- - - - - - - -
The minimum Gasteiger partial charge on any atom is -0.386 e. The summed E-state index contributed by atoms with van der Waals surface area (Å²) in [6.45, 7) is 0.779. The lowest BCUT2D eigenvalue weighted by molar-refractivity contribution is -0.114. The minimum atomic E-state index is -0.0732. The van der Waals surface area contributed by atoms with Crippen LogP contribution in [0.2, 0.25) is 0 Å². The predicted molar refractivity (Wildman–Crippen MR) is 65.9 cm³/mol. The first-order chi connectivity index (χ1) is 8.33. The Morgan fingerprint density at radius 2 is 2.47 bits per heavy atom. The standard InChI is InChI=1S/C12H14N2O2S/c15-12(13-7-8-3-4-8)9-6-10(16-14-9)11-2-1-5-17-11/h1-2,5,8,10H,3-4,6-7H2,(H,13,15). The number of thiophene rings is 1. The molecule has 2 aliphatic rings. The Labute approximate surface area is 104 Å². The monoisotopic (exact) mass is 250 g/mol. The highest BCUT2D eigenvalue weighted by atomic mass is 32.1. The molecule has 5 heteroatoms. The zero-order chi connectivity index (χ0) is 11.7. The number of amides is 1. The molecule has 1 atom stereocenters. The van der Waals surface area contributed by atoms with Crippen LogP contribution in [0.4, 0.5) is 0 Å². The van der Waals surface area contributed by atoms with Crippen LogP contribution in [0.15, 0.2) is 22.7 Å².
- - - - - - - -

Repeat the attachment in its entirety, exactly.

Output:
The minimum Gasteiger partial charge on any atom is -0.386 e. The summed E-state index contributed by atoms with van der Waals surface area (Å²) in [6.45, 7) is 0.779. The lowest BCUT2D eigenvalue weighted by molar-refractivity contribution is -0.114. The minimum atomic E-state index is -0.0732. The van der Waals surface area contributed by atoms with Crippen LogP contribution in [0.2, 0.25) is 0 Å². The predicted molar refractivity (Wildman–Crippen MR) is 65.9 cm³/mol. The first-order chi connectivity index (χ1) is 8.33. The Morgan fingerprint density at radius 2 is 2.47 bits per heavy atom. The standard InChI is InChI=1S/C12H14N2O2S/c15-12(13-7-8-3-4-8)9-6-10(16-14-9)11-2-1-5-17-11/h1-2,5,8,10H,3-4,6-7H2,(H,13,15). The number of thiophene rings is 1. The molecule has 2 aliphatic rings. The Labute approximate surface area is 104 Å². The monoisotopic (exact) mass is 250 g/mol. The highest BCUT2D eigenvalue weighted by atomic mass is 32.1. The molecule has 5 heteroatoms. The zero-order chi connectivity index (χ0) is 11.7. The number of amides is 1. The molecule has 1 atom stereocenters. The van der Waals surface area contributed by atoms with Crippen LogP contribution in [0.4, 0.5) is 0 Å². The van der Waals surface area contributed by atoms with Crippen LogP contribution in [0.15, 0.2) is 22.7 Å².